Qumana is a nice blog editor for Windows and Mac. But it is written in Java and thus should run on any platform.
Running under Linux
Download the Mac-Version (
.zip) and unpack it. You’ll find a directory
Qumana.app which contains a directory
Contents which contains a directory
Resources which contains a directory
Java. There you’ll find a
and some more libraries and configuration files.
Copy everything to
Starting it with
java -jar Qumana.jar
shows the splash screen and the blog-manager, where you can add your blog without problems. It even shows the last posts of your blog. But you’ll crash it when trying to edit a posting or start a new one: The console shows several stack traces.
The thing is: The problem doesn’t really lie in Qumana but more in the GtkLookAndFeel. This seems to request various
properties from the system which then flood the HashTable which is causing a StackOverflow. So you need to switch
it to e.g. the
Usually you can force a Java application to a specific LAF by specifing
as a parameter (might also be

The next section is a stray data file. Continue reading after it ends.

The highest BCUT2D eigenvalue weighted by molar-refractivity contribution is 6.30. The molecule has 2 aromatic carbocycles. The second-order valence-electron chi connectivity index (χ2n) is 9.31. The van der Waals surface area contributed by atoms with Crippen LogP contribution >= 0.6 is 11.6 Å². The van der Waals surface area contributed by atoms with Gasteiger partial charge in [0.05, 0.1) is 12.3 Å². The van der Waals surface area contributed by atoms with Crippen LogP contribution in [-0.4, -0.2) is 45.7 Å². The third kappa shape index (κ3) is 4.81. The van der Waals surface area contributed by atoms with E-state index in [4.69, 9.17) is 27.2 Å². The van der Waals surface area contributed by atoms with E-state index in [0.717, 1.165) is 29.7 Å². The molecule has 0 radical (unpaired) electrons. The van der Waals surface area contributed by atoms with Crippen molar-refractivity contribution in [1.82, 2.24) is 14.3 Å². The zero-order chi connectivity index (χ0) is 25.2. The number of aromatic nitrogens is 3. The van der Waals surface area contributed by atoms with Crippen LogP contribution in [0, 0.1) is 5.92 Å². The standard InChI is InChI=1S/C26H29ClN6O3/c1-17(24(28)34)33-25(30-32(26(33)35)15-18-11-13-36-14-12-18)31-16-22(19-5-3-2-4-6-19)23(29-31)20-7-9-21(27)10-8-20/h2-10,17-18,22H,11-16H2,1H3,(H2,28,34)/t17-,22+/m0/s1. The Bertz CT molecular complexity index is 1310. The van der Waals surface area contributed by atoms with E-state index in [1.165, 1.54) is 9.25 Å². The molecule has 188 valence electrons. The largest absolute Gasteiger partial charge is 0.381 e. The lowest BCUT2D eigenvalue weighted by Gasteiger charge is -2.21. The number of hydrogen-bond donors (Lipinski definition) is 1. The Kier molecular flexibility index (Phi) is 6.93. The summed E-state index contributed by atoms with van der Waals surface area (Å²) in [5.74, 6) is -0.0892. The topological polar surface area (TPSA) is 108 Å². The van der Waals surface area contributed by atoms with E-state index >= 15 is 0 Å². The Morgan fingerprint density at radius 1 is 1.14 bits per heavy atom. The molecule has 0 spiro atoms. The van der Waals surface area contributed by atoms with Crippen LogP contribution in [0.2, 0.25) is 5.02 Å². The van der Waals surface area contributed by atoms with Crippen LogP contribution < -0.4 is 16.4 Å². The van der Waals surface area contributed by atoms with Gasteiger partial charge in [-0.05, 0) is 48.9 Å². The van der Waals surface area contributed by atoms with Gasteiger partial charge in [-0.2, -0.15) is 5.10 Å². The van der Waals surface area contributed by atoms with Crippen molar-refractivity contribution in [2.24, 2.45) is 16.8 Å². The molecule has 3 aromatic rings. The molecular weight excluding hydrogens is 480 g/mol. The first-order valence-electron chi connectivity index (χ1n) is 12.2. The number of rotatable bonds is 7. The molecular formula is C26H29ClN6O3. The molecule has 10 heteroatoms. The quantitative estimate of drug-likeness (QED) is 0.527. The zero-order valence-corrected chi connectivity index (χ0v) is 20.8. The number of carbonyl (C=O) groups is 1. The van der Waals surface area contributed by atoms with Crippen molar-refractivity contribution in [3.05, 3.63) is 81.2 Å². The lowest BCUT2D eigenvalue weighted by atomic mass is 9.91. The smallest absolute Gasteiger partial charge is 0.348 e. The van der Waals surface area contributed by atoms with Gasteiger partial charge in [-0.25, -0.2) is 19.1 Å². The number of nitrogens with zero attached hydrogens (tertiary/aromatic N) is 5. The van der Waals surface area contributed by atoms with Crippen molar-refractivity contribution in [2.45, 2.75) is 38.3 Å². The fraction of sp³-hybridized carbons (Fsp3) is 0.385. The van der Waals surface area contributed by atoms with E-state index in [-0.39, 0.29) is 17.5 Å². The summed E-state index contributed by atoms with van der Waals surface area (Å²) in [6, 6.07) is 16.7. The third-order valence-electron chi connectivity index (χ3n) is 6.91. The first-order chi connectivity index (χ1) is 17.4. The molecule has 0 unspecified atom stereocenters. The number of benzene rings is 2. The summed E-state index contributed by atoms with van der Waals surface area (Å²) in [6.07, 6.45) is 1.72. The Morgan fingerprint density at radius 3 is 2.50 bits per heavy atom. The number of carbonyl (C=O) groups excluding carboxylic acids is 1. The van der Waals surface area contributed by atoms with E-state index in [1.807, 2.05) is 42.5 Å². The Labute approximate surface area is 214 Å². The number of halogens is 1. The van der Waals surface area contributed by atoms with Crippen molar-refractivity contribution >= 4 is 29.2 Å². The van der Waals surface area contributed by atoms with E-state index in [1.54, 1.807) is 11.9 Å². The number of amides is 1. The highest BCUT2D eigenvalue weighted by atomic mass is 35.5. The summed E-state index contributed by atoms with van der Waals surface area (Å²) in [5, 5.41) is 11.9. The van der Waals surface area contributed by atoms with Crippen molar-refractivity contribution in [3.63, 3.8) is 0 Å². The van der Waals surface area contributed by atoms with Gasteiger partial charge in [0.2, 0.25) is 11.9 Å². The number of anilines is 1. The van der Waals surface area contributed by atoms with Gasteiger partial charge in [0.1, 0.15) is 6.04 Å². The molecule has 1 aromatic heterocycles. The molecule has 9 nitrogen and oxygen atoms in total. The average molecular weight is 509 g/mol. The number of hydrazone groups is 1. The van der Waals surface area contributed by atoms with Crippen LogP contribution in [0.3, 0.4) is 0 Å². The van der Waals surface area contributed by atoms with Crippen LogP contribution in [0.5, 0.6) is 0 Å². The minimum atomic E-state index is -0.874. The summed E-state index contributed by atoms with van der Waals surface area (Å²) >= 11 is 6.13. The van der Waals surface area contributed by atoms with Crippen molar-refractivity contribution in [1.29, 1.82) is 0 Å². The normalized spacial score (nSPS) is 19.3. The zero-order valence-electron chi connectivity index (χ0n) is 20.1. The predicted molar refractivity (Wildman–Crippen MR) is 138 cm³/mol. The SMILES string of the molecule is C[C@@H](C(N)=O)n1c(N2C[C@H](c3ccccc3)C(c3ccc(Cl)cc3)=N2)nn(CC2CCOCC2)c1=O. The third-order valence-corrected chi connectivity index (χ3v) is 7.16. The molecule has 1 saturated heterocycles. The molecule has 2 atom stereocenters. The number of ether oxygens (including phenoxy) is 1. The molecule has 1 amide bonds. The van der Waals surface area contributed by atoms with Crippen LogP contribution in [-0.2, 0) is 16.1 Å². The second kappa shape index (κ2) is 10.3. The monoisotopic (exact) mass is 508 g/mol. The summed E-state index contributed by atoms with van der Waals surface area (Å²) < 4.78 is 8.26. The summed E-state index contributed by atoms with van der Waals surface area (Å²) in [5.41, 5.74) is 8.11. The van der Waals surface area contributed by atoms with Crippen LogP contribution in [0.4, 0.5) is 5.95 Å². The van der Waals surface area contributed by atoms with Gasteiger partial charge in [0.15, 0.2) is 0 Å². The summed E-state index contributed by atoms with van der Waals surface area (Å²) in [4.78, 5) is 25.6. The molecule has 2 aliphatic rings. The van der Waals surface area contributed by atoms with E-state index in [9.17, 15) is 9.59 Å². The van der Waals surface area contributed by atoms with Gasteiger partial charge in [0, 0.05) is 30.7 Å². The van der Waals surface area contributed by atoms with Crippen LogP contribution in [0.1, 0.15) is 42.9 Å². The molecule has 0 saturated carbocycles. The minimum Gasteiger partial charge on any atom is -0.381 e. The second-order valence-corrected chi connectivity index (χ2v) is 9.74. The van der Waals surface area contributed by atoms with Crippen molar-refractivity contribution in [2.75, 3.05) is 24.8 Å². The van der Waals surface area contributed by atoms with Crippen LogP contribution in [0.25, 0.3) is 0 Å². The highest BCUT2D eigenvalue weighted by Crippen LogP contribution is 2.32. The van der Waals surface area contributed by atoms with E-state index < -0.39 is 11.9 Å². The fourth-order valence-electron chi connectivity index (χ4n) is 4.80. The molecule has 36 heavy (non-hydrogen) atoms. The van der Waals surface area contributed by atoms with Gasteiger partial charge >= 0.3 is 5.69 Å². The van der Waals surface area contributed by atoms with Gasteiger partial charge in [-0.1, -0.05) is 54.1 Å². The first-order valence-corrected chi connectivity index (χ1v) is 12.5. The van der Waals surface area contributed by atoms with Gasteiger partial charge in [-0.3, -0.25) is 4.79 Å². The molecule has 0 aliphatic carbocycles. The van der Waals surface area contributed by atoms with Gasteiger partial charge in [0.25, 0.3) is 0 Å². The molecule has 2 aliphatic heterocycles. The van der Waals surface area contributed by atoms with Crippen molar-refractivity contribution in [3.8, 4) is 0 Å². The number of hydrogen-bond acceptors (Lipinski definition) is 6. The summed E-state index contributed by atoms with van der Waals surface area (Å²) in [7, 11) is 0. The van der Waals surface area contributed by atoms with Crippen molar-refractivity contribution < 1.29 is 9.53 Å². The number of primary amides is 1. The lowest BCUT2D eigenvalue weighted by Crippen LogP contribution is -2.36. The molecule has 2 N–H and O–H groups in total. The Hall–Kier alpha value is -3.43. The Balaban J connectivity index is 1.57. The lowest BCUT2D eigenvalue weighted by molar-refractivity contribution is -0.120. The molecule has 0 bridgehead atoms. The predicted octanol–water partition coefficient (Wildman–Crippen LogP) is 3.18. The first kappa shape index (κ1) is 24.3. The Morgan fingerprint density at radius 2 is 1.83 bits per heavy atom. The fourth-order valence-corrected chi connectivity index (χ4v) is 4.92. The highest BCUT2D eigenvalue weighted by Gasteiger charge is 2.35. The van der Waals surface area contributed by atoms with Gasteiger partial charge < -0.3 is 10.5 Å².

swing.systemlaf). This didn’t work as Qumana queries all
available LAFs itself and tries to make an intelligent decision. So the new task: How to get rid of the GtkLookAndFeel?
After some Google’ing, I found this thread in the java.net-forums where Scott Violet writes:
As you have found, we only return GTK as the system look and feel if you’re running under GNOME. There’s an environment variable we look for that controls this.
So which variable might the JRE look for? After looking at the output of
env, it was obvious. The only variable
pointing to Gnome was
GNOME_DESKTOP_SESSION_ID. So try the following:
env -u GNOME_DESKTOP_SESSION_ID java -jar Qumana.jar
Now Qumana starts in the MetalLookAndFeel and you can post new entries as well as edit old ones.
To specify another LAF, use the following:
env -u GNOME_DESKTOP_SESSION_ID java -Dswing.systemlaf=com.sun.java.swing.plaf.nimbus.NimbusLookAndFeel -jar /opt/qumana/Qumana.jar
But be warned that the NimbusLAF has display errors with Qumana.